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Each day in our lives matter - live them with purpose!

Posted on:June 25, 2017 at 12:00 AM (4 min read)

If you’ve read any of my previous blog posts recently, you know that I’ve been reading through Joshua Kennon’s blog, and by that I mean starting at his first post and gradually working my way to his current one. Being one of the best blogs out there, it felt like a good time to reflect on an important concept.

Purpose and Time

In our life, we have a ticking countdown clock that subtracts one day at a time towards our life expectancy - shouldn’t we do our best at making each of those days count? The answer is pretty obvious. How can we?

Joshua’s Blogs:

I’ve written about goals and resolutions in the past on my site, and Josh has written about defining a purpose on his. Let’s start with Joshua’s.


In a nutshell, Josh recommends defining your purpose and life goals, using them to make decisions on how to use your time. He believes that the process and relationships in your life are most important, in addition to making an impact on the world for you and your family. Also, he insists on living your life as a good person with high moral values.

An example of a main life goal: “Development deep relationships with people I admire, trust, respect, and care for.”

It’s an awesome way to view and make decisions for your life.

Have an event invite that you aren’t sure you want to take time to go to?

**Ask yourself, is this inline with any of my life goals or purpose? ** If the event is i line, then decide the priority of it on other items fighting for your time that day. If it doesn’t fit into them? Say no and feel no regret or bad vibes from it.

Finding your purpose:



Measure the right things:


My Blogs:

Combined Goal Theory:

Purpose and Main Goals:

I agree with Josh on this one. We should define long term overarching goals we ultimately want to achieve in our lives.

This helps to decide on our time and give meaning to the lives we live each day.

To me, these can be more vague like the example above for relationships (purpose). It doesn’t include a certain number of people to develop relationships or define a certain amount of friends, but still gives direction on where you want to go, or they can be more specific for income or business oriented goals.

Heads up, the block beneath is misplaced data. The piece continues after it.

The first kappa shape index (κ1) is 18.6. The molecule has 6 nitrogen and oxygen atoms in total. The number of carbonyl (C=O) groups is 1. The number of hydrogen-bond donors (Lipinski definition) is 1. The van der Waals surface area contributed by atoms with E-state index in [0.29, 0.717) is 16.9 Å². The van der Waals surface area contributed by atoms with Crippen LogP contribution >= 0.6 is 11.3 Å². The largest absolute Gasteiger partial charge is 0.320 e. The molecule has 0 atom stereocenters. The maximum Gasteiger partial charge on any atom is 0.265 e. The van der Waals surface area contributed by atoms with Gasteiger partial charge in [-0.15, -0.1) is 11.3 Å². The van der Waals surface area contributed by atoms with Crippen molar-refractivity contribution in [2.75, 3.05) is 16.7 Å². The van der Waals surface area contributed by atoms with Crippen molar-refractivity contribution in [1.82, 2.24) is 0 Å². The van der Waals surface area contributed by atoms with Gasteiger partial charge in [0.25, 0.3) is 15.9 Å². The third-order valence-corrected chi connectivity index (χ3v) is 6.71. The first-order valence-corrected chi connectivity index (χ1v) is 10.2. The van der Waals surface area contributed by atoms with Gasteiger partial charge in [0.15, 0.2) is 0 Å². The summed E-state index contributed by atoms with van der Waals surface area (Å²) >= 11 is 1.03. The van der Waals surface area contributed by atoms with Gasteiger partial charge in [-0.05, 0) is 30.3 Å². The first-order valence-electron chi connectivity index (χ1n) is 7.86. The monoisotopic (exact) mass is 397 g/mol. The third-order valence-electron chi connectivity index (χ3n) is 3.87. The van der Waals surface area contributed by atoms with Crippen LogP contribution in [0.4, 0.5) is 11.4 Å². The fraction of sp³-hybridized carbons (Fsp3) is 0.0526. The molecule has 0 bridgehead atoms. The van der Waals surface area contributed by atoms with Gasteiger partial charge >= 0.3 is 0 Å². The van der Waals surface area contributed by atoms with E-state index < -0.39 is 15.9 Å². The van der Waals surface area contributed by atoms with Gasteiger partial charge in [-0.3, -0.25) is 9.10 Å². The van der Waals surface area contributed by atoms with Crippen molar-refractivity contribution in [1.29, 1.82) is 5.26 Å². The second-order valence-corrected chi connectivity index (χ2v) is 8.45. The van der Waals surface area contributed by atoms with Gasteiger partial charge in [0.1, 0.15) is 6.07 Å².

Both mean defining solid long term ambitions that will get you to the “I’ve lived the life I want, it was wonderful” at the end of your widget countdown.

Secondary Goals or Annual:

Life changes WAY too much for me to really decide on distinct secondary goals.

Are there a few? Definitely.

I want to write a book one day and learn a new language. Secondary goals can be flexible. They change as you learn more about yourself and more about what makes you happy. By defining your main goals (for example say you want a specific amount of income per month), you can tie secondary goals into them.

Learning a language could earn you a pay raise or you can get royalties from a book you write.

If you know what you want to have eventually, then each year we can find ways to enjoy life, find purpose, and achieve through our secondary goals.

Further, small goals can be unrelated to main goals. It’s your life, we both believe in making decisions that result in living it the best you can.


Life throws curve balls and sometimes a Luke Cage binge happens too.

I think this is fine - if it wasn’t life would be BORING. I’m in the grind hard, do your best, and relax to enjoy life sometimes camp.

The relaxation leads towards a better grind, only if you choose grinding more often than not. Eric Thomas preaches consistency and giving 120% towards your goals. I mean how many people do you know wake up at 3:00 am every day? Listening to his podcast and the stories from his business team, the guy is incredible!!

He’s had setbacks, he doesn’t let them define his life, contrarily, they are used for motivation to grind even more! You can too!